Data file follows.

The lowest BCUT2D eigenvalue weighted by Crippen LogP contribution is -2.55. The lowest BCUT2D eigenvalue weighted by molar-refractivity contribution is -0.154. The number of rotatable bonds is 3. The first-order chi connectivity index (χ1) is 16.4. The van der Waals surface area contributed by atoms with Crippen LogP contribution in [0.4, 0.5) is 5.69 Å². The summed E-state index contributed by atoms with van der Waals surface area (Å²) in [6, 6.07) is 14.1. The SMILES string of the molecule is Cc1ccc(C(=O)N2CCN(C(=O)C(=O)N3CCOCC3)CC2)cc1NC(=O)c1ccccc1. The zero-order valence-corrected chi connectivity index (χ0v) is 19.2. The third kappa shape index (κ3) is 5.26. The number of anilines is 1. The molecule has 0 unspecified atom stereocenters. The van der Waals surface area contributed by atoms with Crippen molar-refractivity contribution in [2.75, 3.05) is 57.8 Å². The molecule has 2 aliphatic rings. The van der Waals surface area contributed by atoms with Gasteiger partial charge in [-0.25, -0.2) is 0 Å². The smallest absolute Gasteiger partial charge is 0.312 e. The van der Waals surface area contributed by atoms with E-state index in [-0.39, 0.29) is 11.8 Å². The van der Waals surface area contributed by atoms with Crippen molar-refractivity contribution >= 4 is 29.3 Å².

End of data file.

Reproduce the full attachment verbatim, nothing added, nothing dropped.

The lowest BCUT2D eigenvalue weighted by Crippen LogP contribution is -2.55. The lowest BCUT2D eigenvalue weighted by molar-refractivity contribution is -0.154. The number of rotatable bonds is 3. The first-order chi connectivity index (χ1) is 16.4. The van der Waals surface area contributed by atoms with Crippen LogP contribution in [0.4, 0.5) is 5.69 Å². The summed E-state index contributed by atoms with van der Waals surface area (Å²) in [6, 6.07) is 14.1. The SMILES string of the molecule is Cc1ccc(C(=O)N2CCN(C(=O)C(=O)N3CCOCC3)CC2)cc1NC(=O)c1ccccc1. The zero-order valence-corrected chi connectivity index (χ0v) is 19.2. The third kappa shape index (κ3) is 5.26. The number of anilines is 1. The molecule has 0 unspecified atom stereocenters. The van der Waals surface area contributed by atoms with Crippen molar-refractivity contribution in [2.75, 3.05) is 57.8 Å². The molecule has 2 aliphatic rings. The van der Waals surface area contributed by atoms with Gasteiger partial charge in [-0.25, -0.2) is 0 Å². The smallest absolute Gasteiger partial charge is 0.312 e. The van der Waals surface area contributed by atoms with E-state index in [-0.39, 0.29) is 11.8 Å². The van der Waals surface area contributed by atoms with Crippen molar-refractivity contribution >= 4 is 29.3 Å².